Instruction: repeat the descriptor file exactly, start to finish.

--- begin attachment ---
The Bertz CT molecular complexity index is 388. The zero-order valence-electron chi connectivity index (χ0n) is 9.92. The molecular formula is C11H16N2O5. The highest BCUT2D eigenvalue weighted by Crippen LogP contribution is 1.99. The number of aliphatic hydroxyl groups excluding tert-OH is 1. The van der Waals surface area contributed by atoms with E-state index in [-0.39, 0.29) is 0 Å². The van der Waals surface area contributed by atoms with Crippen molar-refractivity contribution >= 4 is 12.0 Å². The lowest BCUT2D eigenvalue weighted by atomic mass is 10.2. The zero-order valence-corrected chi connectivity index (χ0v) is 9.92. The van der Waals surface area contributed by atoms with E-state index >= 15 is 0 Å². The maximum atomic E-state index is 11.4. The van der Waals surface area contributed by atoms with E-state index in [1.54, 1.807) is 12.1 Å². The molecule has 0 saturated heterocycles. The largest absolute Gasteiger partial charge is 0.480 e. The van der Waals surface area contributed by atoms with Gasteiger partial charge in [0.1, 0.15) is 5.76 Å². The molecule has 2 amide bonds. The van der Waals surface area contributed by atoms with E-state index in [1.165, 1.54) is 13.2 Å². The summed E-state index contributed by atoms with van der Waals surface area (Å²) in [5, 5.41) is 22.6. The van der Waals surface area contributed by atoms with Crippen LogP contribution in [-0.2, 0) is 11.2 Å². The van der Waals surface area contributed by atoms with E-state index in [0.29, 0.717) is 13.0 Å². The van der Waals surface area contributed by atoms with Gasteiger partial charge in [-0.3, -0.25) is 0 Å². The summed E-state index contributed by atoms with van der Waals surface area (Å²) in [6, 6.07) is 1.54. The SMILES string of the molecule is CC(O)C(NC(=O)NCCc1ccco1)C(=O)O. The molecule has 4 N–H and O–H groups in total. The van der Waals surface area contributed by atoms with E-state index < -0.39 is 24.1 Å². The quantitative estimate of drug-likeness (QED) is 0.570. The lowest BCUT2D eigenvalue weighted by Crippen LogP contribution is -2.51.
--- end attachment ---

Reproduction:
The Bertz CT molecular complexity index is 388. The zero-order valence-electron chi connectivity index (χ0n) is 9.92. The molecular formula is C11H16N2O5. The highest BCUT2D eigenvalue weighted by Crippen LogP contribution is 1.99. The number of aliphatic hydroxyl groups excluding tert-OH is 1. The van der Waals surface area contributed by atoms with E-state index in [-0.39, 0.29) is 0 Å². The van der Waals surface area contributed by atoms with Crippen molar-refractivity contribution >= 4 is 12.0 Å². The lowest BCUT2D eigenvalue weighted by atomic mass is 10.2. The zero-order valence-corrected chi connectivity index (χ0v) is 9.92. The van der Waals surface area contributed by atoms with E-state index >= 15 is 0 Å². The maximum atomic E-state index is 11.4. The van der Waals surface area contributed by atoms with E-state index in [1.54, 1.807) is 12.1 Å². The molecule has 0 saturated heterocycles. The largest absolute Gasteiger partial charge is 0.480 e. The van der Waals surface area contributed by atoms with Gasteiger partial charge in [0.1, 0.15) is 5.76 Å². The molecule has 2 amide bonds. The van der Waals surface area contributed by atoms with E-state index in [1.165, 1.54) is 13.2 Å². The summed E-state index contributed by atoms with van der Waals surface area (Å²) in [5, 5.41) is 22.6. The van der Waals surface area contributed by atoms with Crippen LogP contribution in [-0.2, 0) is 11.2 Å². The van der Waals surface area contributed by atoms with E-state index in [0.29, 0.717) is 13.0 Å². The van der Waals surface area contributed by atoms with Gasteiger partial charge in [-0.3, -0.25) is 0 Å². The summed E-state index contributed by atoms with van der Waals surface area (Å²) in [6, 6.07) is 1.54. The SMILES string of the molecule is CC(O)C(NC(=O)NCCc1ccco1)C(=O)O. The molecule has 4 N–H and O–H groups in total. The van der Waals surface area contributed by atoms with E-state index < -0.39 is 24.1 Å². The quantitative estimate of drug-likeness (QED) is 0.570. The lowest BCUT2D eigenvalue weighted by Crippen LogP contribution is -2.51.